City of Saginaw receives Certified Local Government status to support historic preservation activities

Tuesday, January 17, 2023

Certification provides state and federal technical assistance, eligibility for historic preservation grants


LANSING, Mich. – The Michigan State Historic Preservation Office (SHPO) announced today that the city of Saginaw has been accepted to the Certified Local Government (CLG) program, following confirmation from the National Park Service, U.S. Department of the Interior.

“We are pleased to welcome the city of Saginaw to the CLG program as they continue to plan for and celebrate important historic places in the community,” said Deputy State Historic Preservation Officer Martha MacFarlane-Faes. “Saginaw boasts a wonderful collection of heritage assets, and we look forward to supporting the city in its preservation goals.”

The Certified Local Government program is a partnership among local, state, and national governments focused on promoting historic preservation at the local level. The National Park Service administers the program in coordination with the State Historic Preservation Office. Certification makes the city of Saginaw eligible for specialized technical assistance and programming from the SHPO.

Participation in the CLG program also makes the community eligible for federal grants provided by the U.S. Department of the Interior and administered by the SHPO. These grants may be used for a variety of preservation activities, such as historic resource surveys, National Register of Historic Places nominations, educational and heritage tourism initiatives, pre-development plans and studies, and rehabilitation of certain historic properties.

“The city of Saginaw is fortunate to possess many historically significant buildings and being designated as a Certified Local Government will afford our community opportunities for funding, additional tools and support from SHPO and the National Park Service to assist in preserving and restoring those assets,” said Mayor Brenda Moore. “It’s a new season, it’s a new day. Saginaw is looking forward to great things. Stay tuned for the next chapter because we are a city with a history of resilience and a bright future ahead.”

Saginaw’s history is rooted in industry and innovation, from lumber to coal to automotive to healthcare. Much of the city’s building stock dates from the late nineteenth through early twentieth century and has been recognized in many National Register of Historic Places listings, including eleven historic districts and nineteen individual properties. The City of Saginaw also has three local historic districts: Heritage Square Historic District, established in 1975; Old Saginaw City Historic District, established in 1981; and the North Michigan Avenue District, established in 2004. Today, the city continues to build on its preservation ethic by working with property owners and documenting additional sites of significance to the community.

“The CLG program has the opportunity to be a catalytic driver for economic development activities in the city of Saginaw,” said Saginaw Director of Planning and Economic Development Cassi Zimmerman. “We plan to utilize as many programs as possible to provide funding and development assistance to our historic property owners to drive investment in our existing building stock. We recognize the importance of historic structures when it comes to strengthening neighborhoods. The many benefits of this program will help us target incremental improvements along historic corridors and areas within the city, to improve, preserve and increase occupancy of Saginaw’s historic building stock.”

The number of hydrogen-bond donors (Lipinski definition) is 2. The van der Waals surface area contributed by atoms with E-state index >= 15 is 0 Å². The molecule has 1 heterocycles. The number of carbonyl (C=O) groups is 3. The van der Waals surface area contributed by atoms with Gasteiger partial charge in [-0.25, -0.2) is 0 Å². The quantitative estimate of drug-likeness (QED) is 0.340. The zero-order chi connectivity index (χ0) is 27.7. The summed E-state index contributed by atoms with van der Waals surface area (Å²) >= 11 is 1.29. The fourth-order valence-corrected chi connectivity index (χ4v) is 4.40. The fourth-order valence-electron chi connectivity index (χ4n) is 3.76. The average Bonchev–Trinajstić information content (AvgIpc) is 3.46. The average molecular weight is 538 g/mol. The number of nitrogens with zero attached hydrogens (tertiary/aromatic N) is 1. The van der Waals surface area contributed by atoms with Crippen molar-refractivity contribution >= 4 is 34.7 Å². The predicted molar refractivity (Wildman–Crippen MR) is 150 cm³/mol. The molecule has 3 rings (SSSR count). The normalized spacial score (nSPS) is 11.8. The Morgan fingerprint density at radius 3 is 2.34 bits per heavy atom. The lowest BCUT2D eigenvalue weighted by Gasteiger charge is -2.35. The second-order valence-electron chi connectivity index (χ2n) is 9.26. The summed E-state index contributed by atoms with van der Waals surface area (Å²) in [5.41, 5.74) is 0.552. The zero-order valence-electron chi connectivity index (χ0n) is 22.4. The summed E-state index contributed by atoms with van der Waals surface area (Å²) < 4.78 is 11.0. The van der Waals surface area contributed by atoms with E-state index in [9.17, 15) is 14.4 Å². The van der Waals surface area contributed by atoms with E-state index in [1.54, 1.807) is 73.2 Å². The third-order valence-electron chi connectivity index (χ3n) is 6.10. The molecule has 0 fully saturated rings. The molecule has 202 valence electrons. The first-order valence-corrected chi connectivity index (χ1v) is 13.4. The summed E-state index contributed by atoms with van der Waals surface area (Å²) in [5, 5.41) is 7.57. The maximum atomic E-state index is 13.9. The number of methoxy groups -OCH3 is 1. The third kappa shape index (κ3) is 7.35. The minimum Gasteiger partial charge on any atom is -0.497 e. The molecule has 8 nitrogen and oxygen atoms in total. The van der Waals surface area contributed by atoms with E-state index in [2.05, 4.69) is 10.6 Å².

Saginaw joins a growing network of more than 2,000 Certified Local Governments across the country, including 40 other Michigan communities. There is no cost to participate in the program, but communities must meet certain requirements. Participating communities must have a local historic district ordinance and appoint a historic district commission to review proposed work in locally designated historic districts. CLGs must also encourage public participation in the local historic preservation program and seek ways to identify, protect, and celebrate important historic resources in their community.

About the State Historic Preservation Office
Focused on the historic preservation of culturally or archaeologically significant sites throughout the state, Michigan's State Historic Preservation Office’s main function is to provide technical assistance to local communities and property owners in their efforts to identify, evaluate, designate, interpret and protect Michigan’s historic above- and below-ground resources. SHPO also administers an incentives program that includes state and federal tax credits and pass-through grants available to Certified Local Governments.

To learn more about the State Historic Preservation Office and the Certified Local Government program, visit

About Michigan Economic Development Corporation (MEDC)

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